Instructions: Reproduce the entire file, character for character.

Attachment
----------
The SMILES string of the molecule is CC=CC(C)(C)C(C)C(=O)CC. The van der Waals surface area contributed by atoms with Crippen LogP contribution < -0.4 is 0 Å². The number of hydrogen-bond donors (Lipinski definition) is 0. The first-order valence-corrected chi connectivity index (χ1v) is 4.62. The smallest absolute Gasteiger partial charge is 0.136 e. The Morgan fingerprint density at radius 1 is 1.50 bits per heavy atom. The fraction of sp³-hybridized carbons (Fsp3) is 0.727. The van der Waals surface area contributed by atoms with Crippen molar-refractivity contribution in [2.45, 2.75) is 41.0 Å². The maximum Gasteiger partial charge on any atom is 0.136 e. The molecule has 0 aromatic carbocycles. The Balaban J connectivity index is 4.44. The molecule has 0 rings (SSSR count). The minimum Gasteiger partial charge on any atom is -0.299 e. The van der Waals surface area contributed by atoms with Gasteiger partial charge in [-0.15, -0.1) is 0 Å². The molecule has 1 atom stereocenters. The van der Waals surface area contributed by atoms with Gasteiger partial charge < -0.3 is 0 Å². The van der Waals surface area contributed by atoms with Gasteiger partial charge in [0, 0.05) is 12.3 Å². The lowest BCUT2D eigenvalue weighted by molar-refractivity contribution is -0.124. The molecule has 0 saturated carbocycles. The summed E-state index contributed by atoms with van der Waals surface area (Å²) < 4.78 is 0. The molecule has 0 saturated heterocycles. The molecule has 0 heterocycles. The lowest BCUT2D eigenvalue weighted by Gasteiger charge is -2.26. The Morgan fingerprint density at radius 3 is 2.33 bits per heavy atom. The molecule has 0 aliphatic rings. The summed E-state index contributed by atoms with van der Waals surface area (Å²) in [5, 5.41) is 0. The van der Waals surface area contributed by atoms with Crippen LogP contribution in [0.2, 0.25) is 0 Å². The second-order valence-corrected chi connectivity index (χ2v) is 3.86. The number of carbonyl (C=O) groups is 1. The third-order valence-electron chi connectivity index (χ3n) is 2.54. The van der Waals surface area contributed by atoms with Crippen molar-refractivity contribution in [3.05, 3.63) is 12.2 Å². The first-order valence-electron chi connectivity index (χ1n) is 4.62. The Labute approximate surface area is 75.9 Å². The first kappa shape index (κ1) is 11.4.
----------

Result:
The SMILES string of the molecule is CC=CC(C)(C)C(C)C(=O)CC. The van der Waals surface area contributed by atoms with Crippen LogP contribution < -0.4 is 0 Å². The number of hydrogen-bond donors (Lipinski definition) is 0. The first-order valence-corrected chi connectivity index (χ1v) is 4.62. The smallest absolute Gasteiger partial charge is 0.136 e. The Morgan fingerprint density at radius 1 is 1.50 bits per heavy atom. The fraction of sp³-hybridized carbons (Fsp3) is 0.727. The van der Waals surface area contributed by atoms with Crippen molar-refractivity contribution in [2.45, 2.75) is 41.0 Å². The maximum Gasteiger partial charge on any atom is 0.136 e. The molecule has 0 aromatic carbocycles. The Balaban J connectivity index is 4.44. The molecule has 0 rings (SSSR count). The minimum Gasteiger partial charge on any atom is -0.299 e. The van der Waals surface area contributed by atoms with Gasteiger partial charge in [-0.15, -0.1) is 0 Å². The molecule has 1 atom stereocenters. The van der Waals surface area contributed by atoms with Gasteiger partial charge < -0.3 is 0 Å². The van der Waals surface area contributed by atoms with Gasteiger partial charge in [0, 0.05) is 12.3 Å². The lowest BCUT2D eigenvalue weighted by molar-refractivity contribution is -0.124. The molecule has 0 saturated carbocycles. The summed E-state index contributed by atoms with van der Waals surface area (Å²) < 4.78 is 0. The molecule has 0 saturated heterocycles. The molecule has 0 heterocycles. The lowest BCUT2D eigenvalue weighted by Gasteiger charge is -2.26. The Morgan fingerprint density at radius 3 is 2.33 bits per heavy atom. The molecule has 0 aliphatic rings. The summed E-state index contributed by atoms with van der Waals surface area (Å²) in [5, 5.41) is 0. The van der Waals surface area contributed by atoms with Crippen LogP contribution in [0.2, 0.25) is 0 Å². The second-order valence-corrected chi connectivity index (χ2v) is 3.86. The number of carbonyl (C=O) groups is 1. The third-order valence-electron chi connectivity index (χ3n) is 2.54. The van der Waals surface area contributed by atoms with Crippen molar-refractivity contribution in [3.05, 3.63) is 12.2 Å². The first-order valence-electron chi connectivity index (χ1n) is 4.62. The Labute approximate surface area is 75.9 Å². The first kappa shape index (κ1) is 11.4.